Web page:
As a business owner, you will most likely have people working for you at some point in your company’s existence. These workers can either be employees or independent contractors. How they are classified makes a significant impact on their rights and protections. Contrary to what many business owners believe, it is not the title you give that determines whether a person is an employee or independent contractor - it is the working relationship you that you share. That means you could have someone working for you that holds the title of an independent contractor but a closer look at the business relationship reveals that the person is actually an employee.
In contrast to independent contractors, employees enjoy workplace protections such as minimum wage and overtime, unemployment insurance, workers’ compensation and protection from discrimination. Not only does worker classification affect the workers’ rights, it also affects your responsibilities under federal and state taxation laws.
Employers face severe penalties for misclassifying workers. If you have people working for you, whether under 1099 or W-2 status, it is always a good idea to talk with an experienced business taxation lawyer about legally evaluating your workers’ classification.
Exactly Who is an Independent Contractor? The Working Relationship Says it All
The US Department of Labor (DOL) borrows from the Fair Labor Standards Act ‘s (FLSA) definition of “employ” to determine whether a person is an employee. It uses “economic realities” factors as a guide to examining the working relationship. These are the factors considered:
- The extent the worker’s work is integral to the business - If the worker’s work is integral to the business, the worker is likely economically dependent on the employer, and would be classified as an employee, not an independent contractor.
- Managerial skills affecting the business’ profits and losses - Managerial skills are indicated by investment in equipment or supervision of workers. Does efficient management mean higher earnings? Employees have set wages and only share in the business profits and losses by express agreement. However, independent contractors can increase their earnings if they perform more efficiently.
- Worker’s Investment in equipment and other facilities - If a worker makes a significant investment in the work, comparable to the employer’s investment and to the extent of bearing risk, then the worker is likely an independent contractor.
- Worker’s skill and initiative - Independent contractors are free to exercise their own initiatives and judgment. They may pick the work to do or set their own prices. They may even take advantage of the open market to compete with others.
- Permanency of worker’s relationship - Permanency or indefiniteness of a working relationship indicates the worker is likely an employee, not an independent contractor.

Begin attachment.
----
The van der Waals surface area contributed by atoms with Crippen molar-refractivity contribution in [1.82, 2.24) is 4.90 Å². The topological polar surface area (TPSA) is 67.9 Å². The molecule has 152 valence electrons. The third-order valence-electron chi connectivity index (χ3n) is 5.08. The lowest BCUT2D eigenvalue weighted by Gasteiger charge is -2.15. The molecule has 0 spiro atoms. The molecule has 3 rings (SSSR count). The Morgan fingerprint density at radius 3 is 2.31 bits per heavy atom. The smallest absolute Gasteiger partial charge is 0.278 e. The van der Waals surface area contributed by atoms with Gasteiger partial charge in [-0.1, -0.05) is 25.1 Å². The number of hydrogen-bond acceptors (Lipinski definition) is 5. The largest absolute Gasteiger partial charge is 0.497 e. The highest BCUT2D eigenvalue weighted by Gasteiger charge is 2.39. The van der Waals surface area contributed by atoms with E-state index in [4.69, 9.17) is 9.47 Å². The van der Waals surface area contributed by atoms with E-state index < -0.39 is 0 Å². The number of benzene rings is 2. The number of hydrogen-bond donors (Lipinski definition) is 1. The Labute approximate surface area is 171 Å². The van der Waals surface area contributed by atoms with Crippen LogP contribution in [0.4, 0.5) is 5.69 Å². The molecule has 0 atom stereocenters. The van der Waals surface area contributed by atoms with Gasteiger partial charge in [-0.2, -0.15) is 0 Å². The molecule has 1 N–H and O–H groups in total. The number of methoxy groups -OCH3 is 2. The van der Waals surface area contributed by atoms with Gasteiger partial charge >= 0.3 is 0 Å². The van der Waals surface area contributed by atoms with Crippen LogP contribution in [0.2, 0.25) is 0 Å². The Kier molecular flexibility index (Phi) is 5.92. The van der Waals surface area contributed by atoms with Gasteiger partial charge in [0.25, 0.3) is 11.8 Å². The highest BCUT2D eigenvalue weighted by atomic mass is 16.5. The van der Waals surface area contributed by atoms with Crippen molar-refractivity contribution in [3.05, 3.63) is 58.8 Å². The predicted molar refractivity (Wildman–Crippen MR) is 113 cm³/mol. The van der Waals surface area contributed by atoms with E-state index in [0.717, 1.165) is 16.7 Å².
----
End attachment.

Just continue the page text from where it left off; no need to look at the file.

- Nature and degree of employer’s control - The greater the control held by the business owner, the more likely the worker is an employee. Control can be exercised over plenty of things including wages, work hours and who the worker can work for.
The IRS Is Also Interested in Worker Classifications
In addition to DOL and FLSA considerations, Uncle Sam also has a vested interest in seeing your workers classified correctly. This is because employers are required to withhold certain amounts from employees’ paychecks including income taxes, social security and Medicare taxes. Independent contractors, on the other hand, are responsible for their own taxes. If an employer is not properly deducting income taxes, the IRS can take action against the employer, often imposing steep fines for what is often an innocent error.
IRS Independent Contractor Test
The IRS uses three factors to determine whether a worker is an employee or independent contractor. These are financial control, behavioral control and the type of relationship. These three factors are further broken down into a 20-Factor Test that the IRS uses to determine whether someone should be classified as a contractor or an employee. Most states use these factors in determining employee classification as well. The onus is on the employer to prove that a worker is not an employee, but rather, an independent contractor. This can be quite complex and would be best done in consultation with an experienced business taxation attorney.
If you have questions about classifying employees and independent contractors or other business taxation matters, schedule a consult with taxation attorney Stephen Thienel today. Mr. Thienel has decades of experience assisting clients in business taxation and tax preparation, IRS litigation, tax compliance, and tax planning for individuals and businesses. Thienel Law, LLC serves clients in Maryland, Virginia, and the District of Columbia.
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